Our goal, of course, was a single organization that would enhance the delivery of healthcare services to the residents of greater Cincinnati. But we discovered that, to accomplish this, we had to "let go" of familiar organizational structures in order to design something altogether different. Despite our extensive preparation, the support of all participants, and the best wishes of our communities, the meshing of several diverse cultures proved difficult.
The vexation we faced in creating a new regional information system was a symptom of the larger problem. Each of the four organizations had its own information system, and each registered patients differently. When we tried to combine all these databases--especially those involving accounts receivable--we wound up crippling the new system for eight months. In six months, our backlog of accounts receivable grew from 68 days to 108 days.
The major difficulty was that although the leaders of the four organizations understood what we were trying to accomplish, each of them saw it differently. What one leader saw as promising, another saw as threatening; what one saw as an asset, another saw as a liability. And these differences of opinion were exacerbated by the fact that we needed to make changes speedily. Delay would brake our momentum and depress our spirits.
Discovering Who We Were
We began to realize that we were unable to move ahead because we had inadequately understood the histories and cultures of the four constituent organizations. We saw that, to create a future together, we must first become students of the past. This we did through discussions with members of our sponsoring congregation, staff members, and community residents. From such talks, we discovered that we were indeed dramatically different, even in the interpretation of our core values.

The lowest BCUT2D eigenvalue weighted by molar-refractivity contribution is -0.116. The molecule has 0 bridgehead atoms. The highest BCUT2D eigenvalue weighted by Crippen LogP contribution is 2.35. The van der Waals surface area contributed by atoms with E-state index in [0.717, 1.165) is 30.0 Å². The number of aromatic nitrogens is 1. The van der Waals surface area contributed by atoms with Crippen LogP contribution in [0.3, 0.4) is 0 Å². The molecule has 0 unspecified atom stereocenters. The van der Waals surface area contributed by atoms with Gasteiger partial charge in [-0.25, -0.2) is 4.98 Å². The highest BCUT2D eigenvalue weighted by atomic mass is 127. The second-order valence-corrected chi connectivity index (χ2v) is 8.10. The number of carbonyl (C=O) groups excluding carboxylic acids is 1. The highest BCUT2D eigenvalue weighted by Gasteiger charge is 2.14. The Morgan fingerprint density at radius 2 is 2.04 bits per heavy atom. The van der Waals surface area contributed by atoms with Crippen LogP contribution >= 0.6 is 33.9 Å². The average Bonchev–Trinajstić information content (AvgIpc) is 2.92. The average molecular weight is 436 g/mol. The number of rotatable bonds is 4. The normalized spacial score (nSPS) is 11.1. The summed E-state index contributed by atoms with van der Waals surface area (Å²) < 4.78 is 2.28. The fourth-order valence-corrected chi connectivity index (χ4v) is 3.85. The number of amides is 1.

Mercy Hospital Anderson Our system's newest facility, this 186-bed hospital was opened in the booming southeastern section of Cincinnati in 1984. Located in a relatively wealthy part of the city and boasting luxury hotel amenities and services, Mercy Anderson is often perceived as an elite facility, both by its own community and by the staffs of other hospitals in the system. With a young, energetic administration that was implementing innovative services at the time of the merger, the hospital was clearly not in need of assistance.